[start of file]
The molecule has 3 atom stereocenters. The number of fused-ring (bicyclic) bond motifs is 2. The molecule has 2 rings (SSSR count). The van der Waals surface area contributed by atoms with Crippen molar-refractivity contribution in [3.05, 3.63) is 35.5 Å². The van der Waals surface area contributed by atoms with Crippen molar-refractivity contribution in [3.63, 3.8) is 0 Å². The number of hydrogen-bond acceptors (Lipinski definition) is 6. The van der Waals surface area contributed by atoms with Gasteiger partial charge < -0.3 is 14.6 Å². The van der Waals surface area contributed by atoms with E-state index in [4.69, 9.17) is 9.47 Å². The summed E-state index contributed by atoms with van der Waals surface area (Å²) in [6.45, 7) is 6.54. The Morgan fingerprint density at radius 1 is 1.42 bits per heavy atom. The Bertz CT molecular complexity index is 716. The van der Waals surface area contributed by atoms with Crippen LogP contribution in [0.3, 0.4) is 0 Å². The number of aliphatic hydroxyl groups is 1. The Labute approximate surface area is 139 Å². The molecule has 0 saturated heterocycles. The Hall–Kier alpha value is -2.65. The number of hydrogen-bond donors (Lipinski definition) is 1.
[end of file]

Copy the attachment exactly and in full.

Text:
The molecule has 3 atom stereocenters. The number of fused-ring (bicyclic) bond motifs is 2. The molecule has 2 rings (SSSR count). The van der Waals surface area contributed by atoms with Crippen molar-refractivity contribution in [3.05, 3.63) is 35.5 Å². The van der Waals surface area contributed by atoms with Crippen molar-refractivity contribution in [3.63, 3.8) is 0 Å². The number of hydrogen-bond acceptors (Lipinski definition) is 6. The van der Waals surface area contributed by atoms with Gasteiger partial charge < -0.3 is 14.6 Å². The van der Waals surface area contributed by atoms with E-state index in [4.69, 9.17) is 9.47 Å². The summed E-state index contributed by atoms with van der Waals surface area (Å²) in [6.45, 7) is 6.54. The Morgan fingerprint density at radius 1 is 1.42 bits per heavy atom. The Bertz CT molecular complexity index is 716. The van der Waals surface area contributed by atoms with Crippen LogP contribution in [0.3, 0.4) is 0 Å². The number of aliphatic hydroxyl groups is 1. The Labute approximate surface area is 139 Å². The molecule has 0 saturated heterocycles. The Hall–Kier alpha value is -2.65. The number of hydrogen-bond donors (Lipinski definition) is 1.